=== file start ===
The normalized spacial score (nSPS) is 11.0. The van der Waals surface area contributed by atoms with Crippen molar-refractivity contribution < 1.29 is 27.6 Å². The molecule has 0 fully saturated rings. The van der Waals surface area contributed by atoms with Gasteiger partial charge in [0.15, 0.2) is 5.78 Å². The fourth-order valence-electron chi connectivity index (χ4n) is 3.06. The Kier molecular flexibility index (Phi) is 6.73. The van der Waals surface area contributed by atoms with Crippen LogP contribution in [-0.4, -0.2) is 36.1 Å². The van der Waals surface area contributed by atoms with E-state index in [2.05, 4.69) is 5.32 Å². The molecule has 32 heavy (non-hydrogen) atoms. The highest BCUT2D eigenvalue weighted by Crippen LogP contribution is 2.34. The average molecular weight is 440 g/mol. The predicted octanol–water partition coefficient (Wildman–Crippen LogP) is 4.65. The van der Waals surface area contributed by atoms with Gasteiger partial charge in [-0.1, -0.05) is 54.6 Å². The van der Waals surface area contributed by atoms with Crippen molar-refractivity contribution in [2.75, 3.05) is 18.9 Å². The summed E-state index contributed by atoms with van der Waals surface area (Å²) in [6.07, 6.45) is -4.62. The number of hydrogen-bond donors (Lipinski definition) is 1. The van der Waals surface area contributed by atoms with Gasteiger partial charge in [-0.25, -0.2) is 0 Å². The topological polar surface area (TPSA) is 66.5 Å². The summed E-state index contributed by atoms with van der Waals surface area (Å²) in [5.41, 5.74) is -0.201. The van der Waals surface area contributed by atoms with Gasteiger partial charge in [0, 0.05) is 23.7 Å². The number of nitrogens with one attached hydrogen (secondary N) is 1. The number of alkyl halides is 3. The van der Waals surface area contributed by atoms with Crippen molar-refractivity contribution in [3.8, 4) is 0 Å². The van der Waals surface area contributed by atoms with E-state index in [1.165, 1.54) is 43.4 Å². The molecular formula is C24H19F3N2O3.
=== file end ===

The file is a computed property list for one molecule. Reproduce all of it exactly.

The normalized spacial score (nSPS) is 11.0. The van der Waals surface area contributed by atoms with Crippen molar-refractivity contribution < 1.29 is 27.6 Å². The molecule has 0 fully saturated rings. The van der Waals surface area contributed by atoms with Gasteiger partial charge in [0.15, 0.2) is 5.78 Å². The fourth-order valence-electron chi connectivity index (χ4n) is 3.06. The Kier molecular flexibility index (Phi) is 6.73. The van der Waals surface area contributed by atoms with Crippen LogP contribution in [-0.4, -0.2) is 36.1 Å². The van der Waals surface area contributed by atoms with E-state index in [2.05, 4.69) is 5.32 Å². The molecule has 32 heavy (non-hydrogen) atoms. The highest BCUT2D eigenvalue weighted by Crippen LogP contribution is 2.34. The average molecular weight is 440 g/mol. The predicted octanol–water partition coefficient (Wildman–Crippen LogP) is 4.65. The van der Waals surface area contributed by atoms with Gasteiger partial charge in [-0.1, -0.05) is 54.6 Å². The van der Waals surface area contributed by atoms with Crippen molar-refractivity contribution in [2.75, 3.05) is 18.9 Å². The summed E-state index contributed by atoms with van der Waals surface area (Å²) in [6.07, 6.45) is -4.62. The number of hydrogen-bond donors (Lipinski definition) is 1. The van der Waals surface area contributed by atoms with Gasteiger partial charge in [-0.25, -0.2) is 0 Å². The topological polar surface area (TPSA) is 66.5 Å². The summed E-state index contributed by atoms with van der Waals surface area (Å²) in [5.41, 5.74) is -0.201. The van der Waals surface area contributed by atoms with Gasteiger partial charge in [0, 0.05) is 23.7 Å². The number of nitrogens with one attached hydrogen (secondary N) is 1. The number of alkyl halides is 3. The van der Waals surface area contributed by atoms with Crippen molar-refractivity contribution in [3.8, 4) is 0 Å². The van der Waals surface area contributed by atoms with E-state index in [1.165, 1.54) is 43.4 Å². The molecular formula is C24H19F3N2O3.